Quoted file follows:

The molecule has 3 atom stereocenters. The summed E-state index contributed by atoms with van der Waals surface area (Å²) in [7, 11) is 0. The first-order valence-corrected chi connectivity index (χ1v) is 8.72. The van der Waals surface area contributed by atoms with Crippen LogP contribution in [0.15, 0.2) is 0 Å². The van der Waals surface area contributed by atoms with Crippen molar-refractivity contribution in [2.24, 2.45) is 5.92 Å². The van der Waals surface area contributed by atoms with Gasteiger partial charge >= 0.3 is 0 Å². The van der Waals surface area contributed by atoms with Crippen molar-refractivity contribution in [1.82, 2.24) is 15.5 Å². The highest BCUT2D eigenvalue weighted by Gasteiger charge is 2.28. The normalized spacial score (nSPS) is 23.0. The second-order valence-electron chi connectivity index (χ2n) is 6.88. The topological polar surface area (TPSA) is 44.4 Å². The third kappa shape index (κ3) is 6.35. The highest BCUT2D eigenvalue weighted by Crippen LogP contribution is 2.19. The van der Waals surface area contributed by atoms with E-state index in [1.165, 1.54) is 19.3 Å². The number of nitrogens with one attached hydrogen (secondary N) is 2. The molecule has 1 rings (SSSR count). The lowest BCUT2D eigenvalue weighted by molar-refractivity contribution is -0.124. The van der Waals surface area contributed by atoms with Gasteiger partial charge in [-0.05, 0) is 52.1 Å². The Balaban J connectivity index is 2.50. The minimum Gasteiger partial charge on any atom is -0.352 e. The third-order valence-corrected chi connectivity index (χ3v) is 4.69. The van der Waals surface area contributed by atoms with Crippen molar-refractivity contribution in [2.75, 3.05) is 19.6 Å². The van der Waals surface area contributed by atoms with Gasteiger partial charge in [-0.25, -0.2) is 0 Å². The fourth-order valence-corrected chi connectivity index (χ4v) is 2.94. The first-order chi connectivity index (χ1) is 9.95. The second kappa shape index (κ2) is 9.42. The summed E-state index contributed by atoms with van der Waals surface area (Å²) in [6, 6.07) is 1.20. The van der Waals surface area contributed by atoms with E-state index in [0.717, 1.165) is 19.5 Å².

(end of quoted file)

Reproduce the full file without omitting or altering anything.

The molecule has 3 atom stereocenters. The summed E-state index contributed by atoms with van der Waals surface area (Å²) in [7, 11) is 0. The first-order valence-corrected chi connectivity index (χ1v) is 8.72. The van der Waals surface area contributed by atoms with Crippen LogP contribution in [0.15, 0.2) is 0 Å². The van der Waals surface area contributed by atoms with Crippen molar-refractivity contribution in [2.24, 2.45) is 5.92 Å². The van der Waals surface area contributed by atoms with Gasteiger partial charge >= 0.3 is 0 Å². The van der Waals surface area contributed by atoms with Crippen molar-refractivity contribution in [1.82, 2.24) is 15.5 Å². The highest BCUT2D eigenvalue weighted by Gasteiger charge is 2.28. The normalized spacial score (nSPS) is 23.0. The second-order valence-electron chi connectivity index (χ2n) is 6.88. The topological polar surface area (TPSA) is 44.4 Å². The third kappa shape index (κ3) is 6.35. The highest BCUT2D eigenvalue weighted by Crippen LogP contribution is 2.19. The van der Waals surface area contributed by atoms with E-state index in [1.165, 1.54) is 19.3 Å². The number of nitrogens with one attached hydrogen (secondary N) is 2. The molecule has 1 rings (SSSR count). The lowest BCUT2D eigenvalue weighted by molar-refractivity contribution is -0.124. The van der Waals surface area contributed by atoms with Gasteiger partial charge in [-0.05, 0) is 52.1 Å². The Balaban J connectivity index is 2.50. The minimum Gasteiger partial charge on any atom is -0.352 e. The third-order valence-corrected chi connectivity index (χ3v) is 4.69. The van der Waals surface area contributed by atoms with Crippen molar-refractivity contribution in [2.75, 3.05) is 19.6 Å². The van der Waals surface area contributed by atoms with Gasteiger partial charge in [-0.25, -0.2) is 0 Å². The fourth-order valence-corrected chi connectivity index (χ4v) is 2.94. The first-order chi connectivity index (χ1) is 9.95. The second kappa shape index (κ2) is 9.42. The summed E-state index contributed by atoms with van der Waals surface area (Å²) in [6, 6.07) is 1.20. The van der Waals surface area contributed by atoms with E-state index in [0.717, 1.165) is 19.5 Å².